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Reviewed by Emily Henderson, B.Sc.May 14 2020
In the brains of people that suffer from long-term Multiple Sclerosis (MS), inflammatory cells are not entering the brain via the bloodstream anymore. Instead, the cells arise from local memory cells in the brain. Nina Fransen and her colleagues of the Netherlands Institute for Neuroscience show this in a recently published article in the scientific journal Brain.
At its onset, MS is characterized by a relatively high frequency of attacks of neurological symptoms that recover relatively well. During attacks early in the disease, white blood cells migrate from the bloodstream into the brain, where they contribute to the inflammation. In patients with advanced MS, the number of attacks with neurological symptoms is reduced, but disability does progress.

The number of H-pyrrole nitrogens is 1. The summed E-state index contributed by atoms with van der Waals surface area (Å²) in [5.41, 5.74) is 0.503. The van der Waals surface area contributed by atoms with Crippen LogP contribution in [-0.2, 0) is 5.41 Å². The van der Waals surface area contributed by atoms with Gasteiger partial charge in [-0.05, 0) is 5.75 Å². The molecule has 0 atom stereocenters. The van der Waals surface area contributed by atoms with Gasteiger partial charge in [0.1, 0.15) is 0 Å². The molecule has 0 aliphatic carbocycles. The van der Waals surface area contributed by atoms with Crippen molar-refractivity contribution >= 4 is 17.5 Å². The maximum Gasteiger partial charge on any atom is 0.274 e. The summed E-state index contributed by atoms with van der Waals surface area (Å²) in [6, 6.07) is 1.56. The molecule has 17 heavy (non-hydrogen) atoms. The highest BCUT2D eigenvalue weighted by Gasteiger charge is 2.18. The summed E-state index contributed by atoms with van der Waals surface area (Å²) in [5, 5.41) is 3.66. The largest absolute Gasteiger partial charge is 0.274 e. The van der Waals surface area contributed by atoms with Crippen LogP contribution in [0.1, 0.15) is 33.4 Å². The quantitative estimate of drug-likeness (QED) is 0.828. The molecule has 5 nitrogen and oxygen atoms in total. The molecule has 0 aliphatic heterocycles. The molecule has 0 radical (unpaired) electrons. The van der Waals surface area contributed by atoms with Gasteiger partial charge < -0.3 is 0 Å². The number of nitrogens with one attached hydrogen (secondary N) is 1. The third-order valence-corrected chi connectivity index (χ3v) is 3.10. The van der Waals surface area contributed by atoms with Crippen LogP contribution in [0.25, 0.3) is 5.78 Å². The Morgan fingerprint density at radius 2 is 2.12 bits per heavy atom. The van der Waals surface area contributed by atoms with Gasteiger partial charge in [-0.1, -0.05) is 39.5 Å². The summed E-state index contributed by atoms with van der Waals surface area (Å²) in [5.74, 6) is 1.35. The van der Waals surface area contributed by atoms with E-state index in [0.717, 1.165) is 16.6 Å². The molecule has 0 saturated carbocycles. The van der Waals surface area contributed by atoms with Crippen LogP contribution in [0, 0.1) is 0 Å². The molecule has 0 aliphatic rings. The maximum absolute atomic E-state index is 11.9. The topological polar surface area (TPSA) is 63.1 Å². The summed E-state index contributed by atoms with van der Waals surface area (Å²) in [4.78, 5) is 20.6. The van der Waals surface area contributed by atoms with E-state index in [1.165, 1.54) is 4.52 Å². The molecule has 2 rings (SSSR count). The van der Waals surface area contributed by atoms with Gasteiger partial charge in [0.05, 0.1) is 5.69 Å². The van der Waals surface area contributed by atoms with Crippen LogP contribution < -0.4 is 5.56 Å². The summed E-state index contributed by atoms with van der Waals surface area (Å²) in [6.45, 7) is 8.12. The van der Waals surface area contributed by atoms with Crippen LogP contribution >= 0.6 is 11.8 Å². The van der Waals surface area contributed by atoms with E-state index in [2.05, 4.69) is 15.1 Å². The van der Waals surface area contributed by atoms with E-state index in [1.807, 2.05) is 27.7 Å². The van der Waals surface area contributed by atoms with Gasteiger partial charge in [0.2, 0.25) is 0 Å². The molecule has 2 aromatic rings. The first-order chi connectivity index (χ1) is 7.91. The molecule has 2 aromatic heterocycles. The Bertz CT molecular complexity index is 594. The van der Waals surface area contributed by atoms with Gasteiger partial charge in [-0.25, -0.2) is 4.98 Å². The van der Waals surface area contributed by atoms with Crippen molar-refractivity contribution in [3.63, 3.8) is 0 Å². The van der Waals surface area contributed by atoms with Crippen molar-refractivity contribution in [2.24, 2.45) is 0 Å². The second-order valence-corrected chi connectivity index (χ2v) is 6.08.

Our previous studies indicated that there is still a significant amount of inflammatory activity in the brain also at later stages of MS, which is remarkable."
Nina Fransen, Netherlands Institute for Neuroscience